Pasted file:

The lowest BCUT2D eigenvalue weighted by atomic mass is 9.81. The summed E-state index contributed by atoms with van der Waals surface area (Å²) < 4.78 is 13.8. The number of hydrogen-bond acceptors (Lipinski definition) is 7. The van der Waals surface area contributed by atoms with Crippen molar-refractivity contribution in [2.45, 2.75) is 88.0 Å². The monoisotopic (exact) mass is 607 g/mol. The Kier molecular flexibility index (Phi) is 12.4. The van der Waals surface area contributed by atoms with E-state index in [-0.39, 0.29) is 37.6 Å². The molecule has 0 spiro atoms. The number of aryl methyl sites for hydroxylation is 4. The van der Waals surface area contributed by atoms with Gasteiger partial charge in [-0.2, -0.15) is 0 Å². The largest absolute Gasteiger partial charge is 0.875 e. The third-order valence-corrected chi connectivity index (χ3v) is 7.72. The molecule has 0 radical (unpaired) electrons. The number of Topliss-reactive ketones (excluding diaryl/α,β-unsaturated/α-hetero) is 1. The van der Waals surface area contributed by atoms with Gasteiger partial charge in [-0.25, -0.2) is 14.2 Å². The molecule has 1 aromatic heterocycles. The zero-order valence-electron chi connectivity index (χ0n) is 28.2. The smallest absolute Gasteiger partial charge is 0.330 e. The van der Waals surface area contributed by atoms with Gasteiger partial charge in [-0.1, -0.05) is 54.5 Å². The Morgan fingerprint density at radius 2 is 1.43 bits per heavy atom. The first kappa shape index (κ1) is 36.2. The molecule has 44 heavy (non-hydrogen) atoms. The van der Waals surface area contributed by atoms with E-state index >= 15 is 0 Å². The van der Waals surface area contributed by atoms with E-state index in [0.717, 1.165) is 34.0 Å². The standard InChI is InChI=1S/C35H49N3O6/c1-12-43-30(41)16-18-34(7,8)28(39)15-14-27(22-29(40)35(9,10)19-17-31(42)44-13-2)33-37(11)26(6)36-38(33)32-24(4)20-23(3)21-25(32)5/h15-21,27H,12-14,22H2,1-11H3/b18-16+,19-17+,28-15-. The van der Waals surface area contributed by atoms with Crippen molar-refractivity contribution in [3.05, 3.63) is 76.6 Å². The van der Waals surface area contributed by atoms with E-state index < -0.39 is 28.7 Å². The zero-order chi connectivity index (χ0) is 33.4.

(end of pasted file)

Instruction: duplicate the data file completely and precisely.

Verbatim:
The lowest BCUT2D eigenvalue weighted by atomic mass is 9.81. The summed E-state index contributed by atoms with van der Waals surface area (Å²) < 4.78 is 13.8. The number of hydrogen-bond acceptors (Lipinski definition) is 7. The van der Waals surface area contributed by atoms with Crippen molar-refractivity contribution in [2.45, 2.75) is 88.0 Å². The monoisotopic (exact) mass is 607 g/mol. The Kier molecular flexibility index (Phi) is 12.4. The van der Waals surface area contributed by atoms with E-state index in [-0.39, 0.29) is 37.6 Å². The molecule has 0 spiro atoms. The number of aryl methyl sites for hydroxylation is 4. The van der Waals surface area contributed by atoms with Gasteiger partial charge in [-0.2, -0.15) is 0 Å². The largest absolute Gasteiger partial charge is 0.875 e. The third-order valence-corrected chi connectivity index (χ3v) is 7.72. The molecule has 0 radical (unpaired) electrons. The number of Topliss-reactive ketones (excluding diaryl/α,β-unsaturated/α-hetero) is 1. The van der Waals surface area contributed by atoms with Gasteiger partial charge in [-0.25, -0.2) is 14.2 Å². The molecule has 1 aromatic heterocycles. The zero-order valence-electron chi connectivity index (χ0n) is 28.2. The smallest absolute Gasteiger partial charge is 0.330 e. The van der Waals surface area contributed by atoms with Gasteiger partial charge in [-0.1, -0.05) is 54.5 Å². The Morgan fingerprint density at radius 2 is 1.43 bits per heavy atom. The first kappa shape index (κ1) is 36.2. The molecule has 44 heavy (non-hydrogen) atoms. The van der Waals surface area contributed by atoms with E-state index >= 15 is 0 Å². The van der Waals surface area contributed by atoms with E-state index in [0.717, 1.165) is 34.0 Å². The standard InChI is InChI=1S/C35H49N3O6/c1-12-43-30(41)16-18-34(7,8)28(39)15-14-27(22-29(40)35(9,10)19-17-31(42)44-13-2)33-37(11)26(6)36-38(33)32-24(4)20-23(3)21-25(32)5/h15-21,27H,12-14,22H2,1-11H3/b18-16+,19-17+,28-15-. The van der Waals surface area contributed by atoms with Crippen molar-refractivity contribution in [3.05, 3.63) is 76.6 Å². The van der Waals surface area contributed by atoms with E-state index < -0.39 is 28.7 Å². The zero-order chi connectivity index (χ0) is 33.4.